Presumptive Democratic presidential nominee Hillary Clinton was in Springfield, Ill., Wednesday where she sought to use the symbolism of a historic landmark to draw parallels to a present-day America that is in need of repairing deepening racial and cultural divides.

The Old State Capitol — where Abraham Lincoln delivered his famous "A house divided" speech in 1858 warning against the ills of slavery and where Barack Obama launched his presidential bid in 2007 — served as the backdrop for Clinton as she spoke of how "America's long struggle with race is far from finished."

Episode 711: Hooked on Heroin

54 minutes ago

When we meet the heroin dealer called Bone, he has just shot up. He has a lot to say anyway. He tells us about his career--it pretty much tracks the evolution of drug use in America these past ten years or so. He tells us about his rough past. And he tells us about how he died a week ago. He overdosed on his own supply and his friend took his body to the emergency room, then left.

New British Prime Minister Theresa May announced six members of her Cabinet Wednesday.

Amid a sweeping crackdown on dissent in Egypt, security forces have forcibly disappeared hundreds of people since the beginning of 2015, according to a new report from Amnesty International.

It's an "unprecedented spike," the group says, with an average of three or four people disappeared every day.

The Republican Party, as it prepares for its convention next week has checked off item No. 1 on its housekeeping list — drafting a party platform. The document reflects the conservative views of its authors, many of whom are party activists. So don't look for any concessions to changing views among the broader public on key social issues.

Many public figures who took to Twitter and Facebook following the murder of five police officers in Dallas have faced public blowback and, in some cases, found their employers less than forgiving about inflammatory and sometimes hateful online comments.

As Venezuela unravels — with shortages of food and medicine, as well as runaway inflation — President Nicolas Maduro is increasingly unpopular. But he's still holding onto power.

"The truth in Venezuela is there is real hunger. We are hungry," says a man who has invited me into his house in the northwestern city of Maracaibo, but doesn't want his name used for fear of reprisals by the government.

The wiry man paces angrily as he speaks. It wasn't always this way, he says, showing how loose his pants are now.

Ask a typical teenage girl about the latest slang and girl crushes and you might get answers like "spilling the tea" and Taylor Swift. But at the Girl Up Leadership Summit in Washington, D.C., the answers were "intersectional feminism" — the idea that there's no one-size-fits-all definition of feminism — and U.N. climate chief Christiana Figueres.

Copyright 2016 NPR. To see more, visit http://www.npr.org/.

Arizona Hispanics Poised To Swing State Blue

4 hours ago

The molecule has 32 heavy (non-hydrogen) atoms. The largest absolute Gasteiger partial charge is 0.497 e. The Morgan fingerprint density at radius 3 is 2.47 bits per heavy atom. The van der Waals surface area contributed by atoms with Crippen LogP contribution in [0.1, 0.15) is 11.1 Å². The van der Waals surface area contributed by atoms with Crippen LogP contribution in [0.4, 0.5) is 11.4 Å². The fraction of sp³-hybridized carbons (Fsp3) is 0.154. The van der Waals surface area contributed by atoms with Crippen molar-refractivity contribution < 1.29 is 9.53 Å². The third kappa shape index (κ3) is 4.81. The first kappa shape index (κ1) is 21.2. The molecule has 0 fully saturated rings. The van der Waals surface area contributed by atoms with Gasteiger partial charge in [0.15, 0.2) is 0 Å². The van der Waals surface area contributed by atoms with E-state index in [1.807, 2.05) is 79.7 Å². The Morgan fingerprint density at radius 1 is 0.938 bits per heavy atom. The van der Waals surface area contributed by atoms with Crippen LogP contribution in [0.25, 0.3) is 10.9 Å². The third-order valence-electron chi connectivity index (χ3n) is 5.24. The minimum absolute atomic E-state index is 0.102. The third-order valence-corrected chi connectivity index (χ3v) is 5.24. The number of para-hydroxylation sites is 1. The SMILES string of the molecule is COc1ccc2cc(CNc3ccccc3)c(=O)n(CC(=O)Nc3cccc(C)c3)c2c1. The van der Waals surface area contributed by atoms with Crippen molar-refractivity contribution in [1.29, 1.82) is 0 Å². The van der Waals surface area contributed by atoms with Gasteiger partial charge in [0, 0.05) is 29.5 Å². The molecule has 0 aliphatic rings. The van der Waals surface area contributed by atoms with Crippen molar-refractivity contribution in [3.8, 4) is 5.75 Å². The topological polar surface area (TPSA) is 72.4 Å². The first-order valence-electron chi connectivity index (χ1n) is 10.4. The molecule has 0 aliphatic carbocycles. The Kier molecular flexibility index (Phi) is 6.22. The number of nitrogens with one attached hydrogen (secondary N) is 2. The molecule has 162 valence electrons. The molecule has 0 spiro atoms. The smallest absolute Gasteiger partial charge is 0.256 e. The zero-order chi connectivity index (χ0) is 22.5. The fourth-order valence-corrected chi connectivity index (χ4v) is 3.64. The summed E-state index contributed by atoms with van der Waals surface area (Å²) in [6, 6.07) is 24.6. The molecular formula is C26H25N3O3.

Copyright 2016 NPR. To see more, visit http://www.npr.org/.

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Gotta Be Honest, We're Not That Geeked About Apple's Reveal

Sep 10, 2013
Originally published on September 10, 2013 2:48 pm

Leaks to tech industry sites give us a sense of what to expect from Apple's coming product announcement: Not one, but two new iPhone models. One will be more affordable, to reach international markets. The other, which we believe will be called the iPhone 5S, will come in gold or champagne colors.

When a company that once revolutionized personal electronics and changed our culture sets up a big reveal for relatively small product enhancements, is it worth so many megabytes of news coverage? We (at NPR and other organizations) don't usually cover Ford announcements when it updates its SUV line, or when other appliances in our lives are suddenly available in new colors. I was excited about all those colorful front-loading washer-dryers a few years back, but I didn't write about it.

Of course, Apple gets a special place in the cultural zeitgeist because in the Steve Jobs era, new concepts or user interfaces would come out of these product reveals, and they would mean major shifts in the industry and the way we behave. But in a sign of Apple's waning magic, the conversations we're having around the newsroom are not how to cover Apple's announcement, but whether we should do a full piece at all. CNN Money writes that Apple's innovation problem is real:

"Rivals have caught up to Apple in the markets it once dominated, and the tech giant's rumored future products appear to be more evolutionary than revolutionary. A smartwatch and an 'iTV' are intriguing, but they're niche products that won't set the world on fire like the iPhone and iPad did.

"Plus, the golden days of hockey-stick-like growth in Apple's core products are over. Phones and tablets from Samsung and others who make devices running on Google's Android have outsold the iPhone and iPad. Apple's shares have tumbled 30% over the past year, partly due to concerns that Apple has nothing new up its sleeve."

That said, there is still plenty of hype surrounding the announcement. This is how it goes with hype cycles — lots of breathless commentary in anticipation, social media all atwitter during the moment, then, the inevitable denouement. Get ready, hype will climax in 3, 2, 1 ...

Copyright 2013 NPR. To see more, visit http://www.npr.org/.